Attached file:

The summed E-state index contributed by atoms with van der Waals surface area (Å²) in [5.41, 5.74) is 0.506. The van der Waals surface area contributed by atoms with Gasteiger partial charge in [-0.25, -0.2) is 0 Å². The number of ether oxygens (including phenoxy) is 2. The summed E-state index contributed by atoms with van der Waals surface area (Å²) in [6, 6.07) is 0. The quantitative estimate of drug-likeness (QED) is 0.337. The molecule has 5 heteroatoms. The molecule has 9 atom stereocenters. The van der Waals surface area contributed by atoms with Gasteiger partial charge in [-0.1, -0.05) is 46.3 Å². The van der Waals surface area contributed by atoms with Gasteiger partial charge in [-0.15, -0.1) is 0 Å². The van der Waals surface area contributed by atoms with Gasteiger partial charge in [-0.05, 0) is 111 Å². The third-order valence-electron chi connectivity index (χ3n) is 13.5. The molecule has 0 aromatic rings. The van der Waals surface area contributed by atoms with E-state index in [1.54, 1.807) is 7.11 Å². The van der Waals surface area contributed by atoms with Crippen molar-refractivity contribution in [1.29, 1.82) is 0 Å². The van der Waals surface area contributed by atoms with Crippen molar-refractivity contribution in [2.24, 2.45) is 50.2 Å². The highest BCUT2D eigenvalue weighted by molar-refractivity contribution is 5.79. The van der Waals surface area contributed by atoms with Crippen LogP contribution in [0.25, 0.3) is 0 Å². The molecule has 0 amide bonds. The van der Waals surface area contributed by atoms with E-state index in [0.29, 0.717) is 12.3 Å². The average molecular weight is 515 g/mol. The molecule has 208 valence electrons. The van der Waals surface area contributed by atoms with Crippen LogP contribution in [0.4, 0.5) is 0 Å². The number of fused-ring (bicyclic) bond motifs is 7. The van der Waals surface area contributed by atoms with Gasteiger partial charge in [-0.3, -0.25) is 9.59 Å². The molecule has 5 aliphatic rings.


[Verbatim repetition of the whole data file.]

The summed E-state index contributed by atoms with van der Waals surface area (Å²) in [5.41, 5.74) is 0.506. The van der Waals surface area contributed by atoms with Gasteiger partial charge in [-0.25, -0.2) is 0 Å². The number of ether oxygens (including phenoxy) is 2. The summed E-state index contributed by atoms with van der Waals surface area (Å²) in [6, 6.07) is 0. The quantitative estimate of drug-likeness (QED) is 0.337. The molecule has 5 heteroatoms. The molecule has 9 atom stereocenters. The van der Waals surface area contributed by atoms with Gasteiger partial charge in [-0.1, -0.05) is 46.3 Å². The van der Waals surface area contributed by atoms with Gasteiger partial charge in [-0.15, -0.1) is 0 Å². The van der Waals surface area contributed by atoms with Gasteiger partial charge in [-0.05, 0) is 111 Å². The third-order valence-electron chi connectivity index (χ3n) is 13.5. The molecule has 0 aromatic rings. The van der Waals surface area contributed by atoms with E-state index in [1.54, 1.807) is 7.11 Å². The van der Waals surface area contributed by atoms with Crippen molar-refractivity contribution in [1.29, 1.82) is 0 Å². The van der Waals surface area contributed by atoms with Crippen molar-refractivity contribution in [2.24, 2.45) is 50.2 Å². The highest BCUT2D eigenvalue weighted by molar-refractivity contribution is 5.79. The van der Waals surface area contributed by atoms with Crippen LogP contribution in [0.25, 0.3) is 0 Å². The molecule has 0 amide bonds. The van der Waals surface area contributed by atoms with E-state index in [0.29, 0.717) is 12.3 Å². The average molecular weight is 515 g/mol. The molecule has 208 valence electrons. The van der Waals surface area contributed by atoms with Crippen LogP contribution in [0.4, 0.5) is 0 Å². The number of fused-ring (bicyclic) bond motifs is 7. The van der Waals surface area contributed by atoms with Gasteiger partial charge in [-0.3, -0.25) is 9.59 Å². The molecule has 5 aliphatic rings.